Otay River Estuary Restoration Project, South San Diego Bay Unit of the San Diego Bay National Wildlife Refuge, California; Final Environmental Impact Statement, 23289-23291 [2018-10630]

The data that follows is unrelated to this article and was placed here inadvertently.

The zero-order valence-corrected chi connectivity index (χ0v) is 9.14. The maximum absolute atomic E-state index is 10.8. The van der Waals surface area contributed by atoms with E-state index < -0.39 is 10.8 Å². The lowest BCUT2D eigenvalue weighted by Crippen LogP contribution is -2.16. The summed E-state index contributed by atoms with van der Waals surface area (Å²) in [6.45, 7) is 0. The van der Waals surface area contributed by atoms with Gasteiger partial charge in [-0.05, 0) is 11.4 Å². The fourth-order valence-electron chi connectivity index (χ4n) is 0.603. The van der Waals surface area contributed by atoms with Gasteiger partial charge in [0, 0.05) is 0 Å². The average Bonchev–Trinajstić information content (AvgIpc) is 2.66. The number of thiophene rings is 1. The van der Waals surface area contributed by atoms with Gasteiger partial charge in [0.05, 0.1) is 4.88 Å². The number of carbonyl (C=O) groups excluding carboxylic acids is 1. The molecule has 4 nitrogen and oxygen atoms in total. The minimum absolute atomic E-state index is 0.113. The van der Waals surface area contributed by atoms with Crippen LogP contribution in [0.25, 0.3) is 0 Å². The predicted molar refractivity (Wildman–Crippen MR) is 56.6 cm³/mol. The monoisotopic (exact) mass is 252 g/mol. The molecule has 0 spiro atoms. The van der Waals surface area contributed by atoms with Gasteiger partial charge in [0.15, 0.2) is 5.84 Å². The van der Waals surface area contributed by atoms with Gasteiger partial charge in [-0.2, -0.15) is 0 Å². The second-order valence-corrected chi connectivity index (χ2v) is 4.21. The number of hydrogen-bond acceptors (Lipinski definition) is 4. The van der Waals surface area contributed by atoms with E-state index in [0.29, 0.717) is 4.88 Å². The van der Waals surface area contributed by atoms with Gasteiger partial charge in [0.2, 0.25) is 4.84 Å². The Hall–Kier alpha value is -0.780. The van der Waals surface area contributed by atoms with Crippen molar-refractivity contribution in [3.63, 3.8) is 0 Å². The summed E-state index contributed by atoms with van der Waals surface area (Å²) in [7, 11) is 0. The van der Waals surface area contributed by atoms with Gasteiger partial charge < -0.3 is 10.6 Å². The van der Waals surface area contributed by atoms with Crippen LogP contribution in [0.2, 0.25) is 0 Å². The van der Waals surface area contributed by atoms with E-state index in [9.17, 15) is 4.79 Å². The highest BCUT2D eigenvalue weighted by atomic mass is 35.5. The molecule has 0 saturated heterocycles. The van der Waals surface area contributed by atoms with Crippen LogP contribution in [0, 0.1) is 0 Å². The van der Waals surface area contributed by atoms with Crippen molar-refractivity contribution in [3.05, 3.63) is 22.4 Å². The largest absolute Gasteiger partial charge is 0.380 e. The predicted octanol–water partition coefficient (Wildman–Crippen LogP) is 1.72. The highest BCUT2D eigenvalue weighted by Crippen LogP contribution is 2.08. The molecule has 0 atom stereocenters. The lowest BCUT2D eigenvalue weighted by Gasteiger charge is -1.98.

Download as PDF Federal Register / Vol. 83, No. 97 / Friday, May 18, 2018 / Notices with the cumulative effects of other permitted take and additional factors affecting eagle populations, are compatible with the preservation of bald eagles and golden eagles. Proposed Action The permit applicant, Northern States Power Company—Minnesota, doing business as Xcel Energy, is operating an approximately 200.5-megatwatt commercial wind energy facility in Stutsman County, North Dakota. The 100-turbine project, sited entirely on private land, became operational on December 1, 2016. The applicant developed an ECP based on our guidance contained in the Eagle Conservation Plan Guidance Module 1: Land-Based Wind Energy Version 2 (Service 2013) (ECP Guidance) (https://www.fws.gov/migratorybirds/ pdf/management/eagleconservation planguidance.pdf). As recommended in the Service’s ECP Guidance, the applicant’s plan outlines avoidance and minimization measures, contains a risk assessment, and includes advanced conservation practices and adaptive management. The applicant submitted the ECP as part of the permit application, and if we issue the permit, then the conservation commitments would become conditions of the permit. The Service independently evaluated the risk of bald eagle fatalities from project operations and compared that risk to the conservation measures to which the applicant committed. We used our Collision Risk Model to estimate the number of annual bald eagle fatalities resulting from operation and maintenance of the project. This is an essential step in the Service’s evaluation of an application for a permit for take of eagles because issuing criteria require permitted take to comply with the Eagle Act’s preservation standard. In the DEA, we evaluate the risk and offsetting conservation measures, and the implications for direct, indirect, and cumulative effects of issuing a permit and a No Action alternative. daltland on DSKBBV9HB2PROD with NOTICES National Environmental Policy Act Compliance Our consideration of whether or not to issue a 5-year ETP is an action subject to the National Environmental Policy Act (NEPA). Our DEA analyzes the risk of bald eagle take associated with operation and maintenance of the project, and assesses the potential effects of permit issuance and a No Action alternative (i.e., do not issue an ETP) on the human and natural environment. VerDate Sep<11>2014 16:38 May 17, 2018 Jkt 244001 23289 Public Comments DEPARTMENT OF THE INTERIOR We invite public comment on the proposed DEA. If you wish, you may submit comments by any one of the methods discussed in ADDRESSES. We will consider public comments on the DEA when making the final determination on NEPA compliance and permit issuance. Fish and Wildlife Service Public Availability of Comments All comments and materials we receive become part of the public record associated with this action. Before including your address, phone number, email address, or other personal identifying information in your comment, you should be aware that your entire comment—including your personal identifying information—may be made publicly available at any time. While you can ask us in your comment to withhold your personal identifying information from public review, we cannot guarantee that we will be able to do so. All submissions from organizations or businesses, and from individuals identifying themselves as representatives or officials of organizations or businesses, and from individuals identifying themselves as representatives or officials of organizations or businesses, will be made available for public disclosure in their entirety. Next Steps The public process for the proposed Federal permit action will be completed after the public comment period, at which time we will evaluate the permit application and comments submitted thereupon to determine whether the application meets the permitting requirements under the Eagle Act, applicable regulations, and NEPA requirements. Upon completion of that evaluation, we will select our course of action. Authority We provide this notice under section 668a of the Eagle Act (16 U.S.C. 668– 668d) and the National Environmental Policy Act of 1969 (42 U.S.C. 4321 et seq.) and its implementing regulations (40 CFR 1506.6 and 43 CFR 46.300). Matt Hogan, Deputy Regional Director, USFWS MountainPrairie Region, Lakewood, Colorado. [FR Doc. 2018–10629 Filed 5–17–18; 8:45 am] BILLING CODE 4333–15–P PO 00000 Frm 00038 Fmt 4703 Sfmt 4703 [FWS–R8–R–2018–N008; FF08RSDC00– 189–F1611MD–FXRS12610800000] Otay River Estuary Restoration Project, South San Diego Bay Unit of the San Diego Bay National Wildlife Refuge, California; Final Environmental Impact Statement Fish and Wildlife Service, Interior. ACTION: Notice of availability; final environmental impact statement. AGENCY: We, the U.S. Fish and Wildlife Service, announce the availability of a final environmental impact statement (EIS) for a proposed project to restore coastal wetlands at the south end of San Diego Bay. The Otay River Estuary Restoration Project is located within the South San Diego Bay Unit of the San Diego Bay National Wildlife Refuge (NWR) in San Diego County, California. This notice advises the public that the final EIS is now available to the public. The final EIS describes the alternatives identified to restore two portions of the South San Diego Bay Unit of the San Diego Bay NWR to coastal wetlands to benefit native fish, wildlife, and plant species. ADDRESSES: Document Availability: You may obtain copies of the EIS and related documents in the following places: • Internet: https://www.fws.gov/ refuge/San_Diego_Bay/what_we_do/ Resource_Management/Otay_ Restoration.html. • In Person: Æ San Diego National Wildlife Refuge Complex Headquarters, 1080 Gunpowder Point Drive, Chula Vista, CA 91910; telephone: 619–476–9150, extension 103. Æ Chula Vista Public Library, Civic Center Branch, 365 F Street, Chula Vista, CA 91910; telephone: 619–691– 5069. Æ San Diego County Library, Imperial Beach Branch Library, 810 Imperial Beach Blvd. Imperial Beach, CA 91932; telephone: 619–424–6981. Æ Chula Vista Public Library, South Chula Vista Branch, 389 Orange Avenue, Chula Vista, CA 91911; telephone: 619–585–5755. FOR FURTHER INFORMATION CONTACT: Brian Collins, Refuge Manager, San Diego Bay National Wildlife Refuge at 619–575–2704, extension 302 (telephone) or brian_collins@fws.gov (email); or Andy Yuen, Project Leader, 619–476–9150, extension 100 (telephone), or andy_yuen@fws.gov (email). SUMMARY: E:\FR\FM\18MYN1.SGM 18MYN1 23290 Federal Register / Vol. 83, No. 97 / Friday, May 18, 2018 / Notices SUPPLEMENTARY INFORMATION: daltland on DSKBBV9HB2PROD with NOTICES National Environmental Policy Act Compliance We are conducting environmental review for the proposed Otay River Estuary Restoration Project in accordance with the requirements of the National Environmental Policy Act, as amended (NEPA; 42 U.S.C. 4321 et seq.), its implementing regulations in 40 CFR 1500–1508), other applicable regulations, and our procedures for compliance with those regulations. The U.S. Army Corps of Engineers is participating as a cooperating agency in preparation of the EIS. On November 14, 2011, we published in the Federal Register a notice of intent to prepare an environmental impact statement (EIS) for the Otay project (76 FR 70480). Based on information developed after the scoping period, the proposed area of the project was expanded, so on January 8, 2013, we published a notice to reinitiate the scoping process (78 FR 1246). We announced the availability of the draft EIS for public comment on October 21, 2016 (81 FR 72817), and reopened the comment period on December 27, 2016 (81 FR 95176). In accordance with 40 CFR 1506.6, we now announce the availability of the final EIS. In addition to our publication of this notice, the U.S. Environmental Protection Agency (EPA) is publishing a notice announcing the final EIS, as required under section 309 of the Clean Air Act (42 U.S.C. 7401 et seq.). The publication date of EPA’s notice of availability in the Federal Register is the start of the 30-day wait period required for the final EIS. (See EPA’s Role in the EIS Process, below, for further information.) We will make a decision on the alternatives presented in the EIS no sooner than 30 days after the publication of the final EIS. We anticipate issuing a Record of Decision (ROD) in 2018. Background In 2006, we completed a comprehensive conservation plan (CCP) and EIS/ROD to guide the management of the San Diego Bay NWR over a 15year period (71 FR 64552, November 2, 2006). The wildlife and habitat management goal of the selected management alternative in the CCP for the South San Diego Bay Unit is to ‘‘Protect, manage, enhance, and restore . . . coastal wetlands . . . to benefit the native fish, wildlife, and plant species supported within the South San Diego Bay Unit.’’ One of the strategies identified to meet this goal is to restore VerDate Sep<11>2014 16:38 May 17, 2018 Jkt 244001 native habitats in the Otay River floodplain and the salt ponds. On November 15, 2007, the California Coastal Commission (Commission) approved a coastal development permit (CDP No. E–06–013) for a proposal by Poseidon Resources (Channelside) LP (Poseidon) to construct and operate a desalination facility in Carlsbad, California. As part of that approval, the Commission required Poseidon, through special condition 8, to submit for additional Commission review and approval a marine life mitigation plan (MLMP) to address the impacts to be caused by the facility’s use of estuarine water and its entrainment of marine organisms. The MLMP was conditionally approved by the Commission on August 6, 2008 (CCC 2008). With the incorporation of the Commission’s revisions, the MLMP was finalized on November 21, 2008. The MLMP requires that Poseidon submit a proposed mitigation site and preliminary restoration plan that achieves the following mitigation requirements: • Create or substantially restore tidal wetland habitat, preferably in the San Diego Region; • Restore at least 66.4 acres of coastal wetland habitat as mitigation at a maximum of two sites; • The chosen site must be available and protected against future degradation; and • Fish productivity must be at least 1,717.5 kg/year. Project On September 29, 2010, the San Diego NWR Complex and Poseidon entered into a memorandum of understanding to establish a partnership to facilitate the restoration of property within the San Diego Bay NWR, consistent with the CCP and the Commission’s permit requirements for Poseidon. The proposed restoration project represents step-down restoration planning for the western portion of the Otay River floodplain and one of the salt ponds within the Refuge’s solar salt pond complex. Funding for the proposed restoration is being provided by the Poseidon Resources Carlsbad Desalination Project to fulfill part of the mitigation requirements imposed by the Commission and the Regional Water Quality Control Board for the construction of a desalination plant in Carlsbad. The proposed action site is located at the south end of San Diego Bay, San Diego County, California, within the South San Diego Bay Unit of the San Diego Bay NWR. Restoration activities will occur at two separate locations PO 00000 Frm 00039 Fmt 4703 Sfmt 4703 within the Refuge: The Otay River Floodplain Site and the Pond 15 Site. Specifically, the approximately 34-acre Otay River Floodplain Site is located west of Interstate 5 (I–5) between Main Street to the north and Palm Avenue to the south in San Diego. The Pond 15 Site consists of an approximately 91acre active solar salt pond located in the northeast portion of the Refuge, to the northwest of the intersection of Bay Boulevard and Palomar Street in Chula Vista. Alternatives The site-specific EIS for the Otay project tiers from the 2006 programmatic EIS and ROD prepared for the Refuge CCP. We analyzed three alternatives in this final EIS: Alternative A: No Action Alternative Under the No Action Alternative, the disturbed areas within the Otay River Floodplain Site would not be restored or enhanced to coastal wetlands to benefit native species, and the Pond 15 Site would not be restored to tidally influenced subtidal and intertidal habitat. Under this alternative, Pond 15 would remain part of an existing commercial solar salt operation, and periodic maintenance to control nonnative plants would continue to occur on the Otay River Floodplain Site in conjunction with ongoing management of the Refuge. Alternative B: Intertidal Alternative (Proposed Action) The Intertidal Alternative, Alternative B, is the proposed action. The proposed action would involve lowering the elevation and contouring the Otay River Floodplain Site to create approximately 29.8 acres of tidally influenced habitat, consisting of approximately 5.1 acres of intertidal mudflat and 24.7 acres of intertidal salt marsh habitat through altering elevations on the site. In addition, the restored area would include approximately 3.7 acres of upland habitat. The proposed action would also involve raising the elevation and contouring the Pond 15 Site to create approximately 10.4 acres of subtidal habitat, 18.4 acres of intertidal mudflat, 57.3 acres of intertidal salt marsh habitat, about 1 acre of high-tide refugia, and 3.9 acres of upland habitat. Both sites would be planted with a mix of native wetland vegetation that would mature into low-marsh, mid-marsh, and high-marsh vegetative communities. The intertidal areas and the unvegetated mudflat would provide foraging habitat for adult and juvenile fish, which then form the foraging base of the food chain E:\FR\FM\18MYN1.SGM 18MYN1 Federal Register / Vol. 83, No. 97 / Friday, May 18, 2018 / Notices daltland on DSKBBV9HB2PROD with NOTICES that would benefit larger fish, birds, and other species on and off the site. Implementation of the proposed action would involve the excavation of approximately 320,000 cubic yards of material from the Otay River Site and the transport of 260,000 cubic yards of this material to the Pond 15 Site for use in creating tidal elevations that would support the desired intertidal habitats and improving levees to separate Pond 15 from the remaining active solar salt operation. The combination of the wetlands created at the Otay River Floodplain Site and Pond 15 Site under the proposed action would provide sufficient mitigation credit to meet the MLMP requirements. Alternative C: Subtidal Alternative Alternative C, the Subtidal Alternative, would involve lowering the Otay River Floodplain Site to an elevation lower than that proposed under Alternative B (proposed action) to create a subtidal channel within the Otay River Floodplain Site. Under the Subtidal Alternative, the subtidal zone would be surrounded by mudflats and increasing elevation of salt marsh. Specifically, the Subtidal Alternative would involve lowering the elevation and contouring the Otay River Floodplain Site to create approximately 4.5 acres of subtidal habitat, approximately 6.5 acres of intertidal mudflat, 18.7 acres of intertidal salt marsh habitat, and approximately 3.7 acres of upland habitat. The Subtidal Alternative would also involve raising the elevation and contouring the Pond 15 Site to create tidally influenced habitat that would be similar to that proposed under Alternative B, with approximately 9.8 acres of subtidal habitat, 16.3 acres of intertidal mudflat, 58.7 acres of intertidal salt marsh, approximately 2.2 acres of high-tide refugia, and 4.0 acres of upland habitat. Both sites would be planted with a mix of native wetland vegetation that would mature into low-marsh, mid-marsh, and high-marsh vegetative communities. The subtidal areas would provide fish spawning and foraging habitat, and the unvegetated mudflat would provide foraging habitat for adult and juvenile fish during high tides. Combined, the subtidal and mudflat areas would provide habitat for the basis of the food chain that would benefit larger fish, birds, and other species on and off the site. Implementation of the Subtidal Alternative would involve the excavation of approximately 370,000 cubic yards of material from the Otay River Site and the transport of 312,000 VerDate Sep<11>2014 16:38 May 17, 2018 Jkt 244001 cubic yards of this material to the Pond 15 Site for use in creating tidal elevations that would support the desired intertidal habitats and improving levees to separate Pond 15 from the remaining active solar salt operation. The combination of the wetlands created at the Otay River Floodplain Site and Pond 15 Site under the Subtidal Alternative would also provide sufficient mitigation credit to meet the MLMP requirements. EPA’s Role in the EIS Process The EPA is charged, under section 309 of the Clean Air Act, to review all Federal agencies’ EISs and to comment on the adequacy and the acceptability of the environmental impacts of proposed actions in the EISs. EPA also serves as the repository for EISs prepared by Federal agencies and provides notice of their availability in the Federal Register. The Environmental Impact Statement (EIS) Database provides information about EISs prepared by Federal agencies, as well as EPA’s comments concerning the EISs. All EISs are filed with EPA, which publishes a notice of availability on Fridays in the Federal Register. The notice of availability is the start of the 30-day ‘‘wait period’’ for final EISs, during which agencies are generally required to wait 30 days before making a decision on a proposed action. For more information, see https://www.epa.gov/nepa. You may search for EPA comments on EISs, along with EISs themselves, at https:// cdxnodengn.epa.gov/cdx-enepa-public/ action/eis/search. Paul Souza, Regional Director, Pacific Southwest Region. [FR Doc. 2018–10630 Filed 5–17–18; 8:45 am] BILLING CODE 4333–15–P DEPARTMENT OF THE INTERIOR Fish and Wildlife Service [FWS–HQ–ES–2018–N063; FF09E42000 178 FXES11130900000] Endangered and Threatened Species; Issuance of Enhancement of Survival and Incidental Take Permits January 2, 2017 Through December 29, 2017 Fish and Wildlife Service, Interior. ACTION: Notice. AGENCY: We, the U.S. Fish and Wildlife Service, in accordance with section 10(d) of the Endangered Species Act (ESA) as amended, provide a list to the public of the permits issued under SUMMARY: PO 00000 Frm 00040 Fmt 4703 Sfmt 4703 23291 sections 10(a)(1)(A) and 10(a)(1)(B) of the ESA. With some exceptions, the ESA prohibits take of listed species unless a Federal permit is issued that authorizes the taking or is exempted through section 7 of the ESA. Under section 10(a)(1)(A), we issue enhancement of survival permits in conjunction with candidate conservation agreements with assurances (CCAA) and safe harbor agreements (SHA). Section 10(a)(1)(A) also authorizes recovery permits, but this notice is limited to permits issued with CCAAs and SHAs; issued recovery permits will be summarized in a separate notice. Section 10(a)(1)(B) permits authorize take of endangered and threatened species incidental to otherwise lawful activities associated with habitat conservation plans. We provide this list to the public as a summary of our permit issuances for calendar year 2017. FOR FURTHER INFORMATION CONTACT: For general information about the ESA permit process, contact Karen Anderson, 703–358–2301, karen_ anderson@fws.gov. For information on specific permits, see the contact information below in Permits Issued. SUPPLEMENTARY INFORMATION: Background Under the authority of section 10(a)(1)(A) of the Endangered Species Act of 1973 (16 U.S.C. 1531 et seq.; ESA), we have issued permits to conduct activities that provide a conservation benefit for endangered or threatened species, or for unlisted species should they become listed in the future, in response to permit applications that we received in conjunction with a CCAA or SHA. Under section 10(a)(1)(B), we may issue permits for any taking otherwise prohibited by section 9 if such taking is incidental to, and not the purpose of, carrying out an otherwise lawful activity (known as an incidental take permit (ITP)) and the permit applicant submits a habitat conservation plan (HCP) that meets the permit issuance criteria under section 10(a)(2)(B). Typically, applicants seek an ITP to conduct activities such as residential and commercial development, infrastructure development or maintenance, and energy development projects that range in scale from small to landscape-level planning efforts. We issued the permits listed below between January 17 and December 27, 2017. Under section 10(a)(1)(A), we issued each permit only after we determined that it was applied for in good faith, that granting the permit E:\FR\FM\18MYN1.SGM 18MYN1